Rowse agreed with Lewis’s claim “For the last thirty years or so England has been filled with a bitter, truculent, sceptical, debunking and cynical intelligentsia.” He added “This is true — and it is even worse today, with the lowering and vulgarisation of standards.”

“My disagreement with Lewis, and his with me, was an intellectual one: we were at opposite poles in war-time and post-war Oxford.” “I was the proponent of historical relativism, and Lewis pinpointed it as the enemy (one of them). He gave it a special name, which no one knows now — ‘Bulverism’.”

Rowse liked Experiment in Criticism. “[Lewis] dislodged Leavis from his position with singularly little fuss. Nothing surprising in this,for Lewis was a first-rate mind, where Leavis was a second-rate one. Lewis was an excellent scholar. Latin and Greek, French, German, Italian, Anglo-Saxon and Middle English. Leavis knew hardly any other language but English, and that badly.”

“I think I have read most of his books: I doubt if he had read any of mine. We were once invited to debate on an issue between us, in an upper room in St Mary’s, the University church. [Note: I have described this in A Man of the Thirties.] Lewis spoke first, and after my speech he had to go, leaving me in possession of the field, if not of the argument. In any case, nothing would have persuaded him: he was impermeable, at bottom insensitive.” “Lewis’s absurd book Miracles is enough to undermine anyone’s faith.”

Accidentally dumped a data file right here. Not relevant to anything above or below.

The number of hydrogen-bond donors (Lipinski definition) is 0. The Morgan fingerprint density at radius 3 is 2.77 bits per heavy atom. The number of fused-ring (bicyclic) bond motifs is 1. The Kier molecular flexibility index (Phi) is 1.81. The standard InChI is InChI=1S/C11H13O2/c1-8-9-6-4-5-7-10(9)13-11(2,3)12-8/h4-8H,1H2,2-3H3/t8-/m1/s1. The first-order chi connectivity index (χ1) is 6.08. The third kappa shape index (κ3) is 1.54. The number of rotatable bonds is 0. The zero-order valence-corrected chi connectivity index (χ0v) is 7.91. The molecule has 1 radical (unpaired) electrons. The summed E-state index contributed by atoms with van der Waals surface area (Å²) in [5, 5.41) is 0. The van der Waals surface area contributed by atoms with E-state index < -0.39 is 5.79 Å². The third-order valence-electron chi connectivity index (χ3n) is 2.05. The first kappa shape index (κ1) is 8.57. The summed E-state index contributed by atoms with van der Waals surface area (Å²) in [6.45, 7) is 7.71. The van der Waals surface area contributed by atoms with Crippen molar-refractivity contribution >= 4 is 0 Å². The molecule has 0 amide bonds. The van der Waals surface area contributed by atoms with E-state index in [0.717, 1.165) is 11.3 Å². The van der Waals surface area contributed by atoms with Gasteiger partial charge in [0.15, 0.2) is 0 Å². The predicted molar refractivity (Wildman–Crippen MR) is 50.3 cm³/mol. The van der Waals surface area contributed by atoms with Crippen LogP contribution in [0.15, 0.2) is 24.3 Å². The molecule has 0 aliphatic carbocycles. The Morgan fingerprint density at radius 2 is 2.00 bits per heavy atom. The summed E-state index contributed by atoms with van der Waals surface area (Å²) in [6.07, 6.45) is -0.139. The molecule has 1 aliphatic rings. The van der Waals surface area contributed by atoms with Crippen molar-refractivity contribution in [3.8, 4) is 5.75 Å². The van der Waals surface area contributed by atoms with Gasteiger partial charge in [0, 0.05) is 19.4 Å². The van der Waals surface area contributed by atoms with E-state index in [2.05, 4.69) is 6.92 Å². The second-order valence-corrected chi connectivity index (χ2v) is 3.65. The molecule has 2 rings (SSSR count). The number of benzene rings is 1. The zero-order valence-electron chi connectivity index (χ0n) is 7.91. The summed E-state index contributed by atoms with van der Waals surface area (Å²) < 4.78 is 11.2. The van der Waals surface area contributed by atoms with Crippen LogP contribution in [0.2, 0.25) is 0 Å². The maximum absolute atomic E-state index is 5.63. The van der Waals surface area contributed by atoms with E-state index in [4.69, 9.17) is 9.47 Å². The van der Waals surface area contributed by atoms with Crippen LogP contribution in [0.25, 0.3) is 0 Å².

“I do not think Lewis was at his best on Shakespeare: he had a very heavy preference for the epic and the allegorical, which I do not share, but where I am content to learn from him. (Would he learn from me? No, but he was eager to commend such second-rate work as Chesterton’s The Everlasting Man, because it fitted in with his prejudices.”

“Common sense and historical sense alike tell one that Jesus was a healer, a not unnatural phenomenon; it also tells one that ordinary humans will believe anything. Lecky, the historian of European Morals, tells us that humans will believe against the evidence; but hardly ever what is in accordance with the evidence. Lewis, no historian, was not bothered by that. Because he wanted to believe he accepted the infantile beliefs of primitive fishermen.” “Having submitted his reason, Lewis — like the Welsh-Ulsterman he was — went the whole hog, to swallow illusions that are unnecessary to reasonable belief.” How nice it will be if Rowse turns out to be an Emeth.

THE LEWIS LEGACY, Lindentree Press, 1344 E. MayfairAvenue, Orange, California 92867. Editor Kathryn Lindskoog. Telephone andFax: 714-532 5376. E-mail: [email protected] Listed in Newslettersin Print from Gale Research Inc. ISSN 084-2586 $10 annual donation towardcost suggested. Back issues available, $10 for each year requested.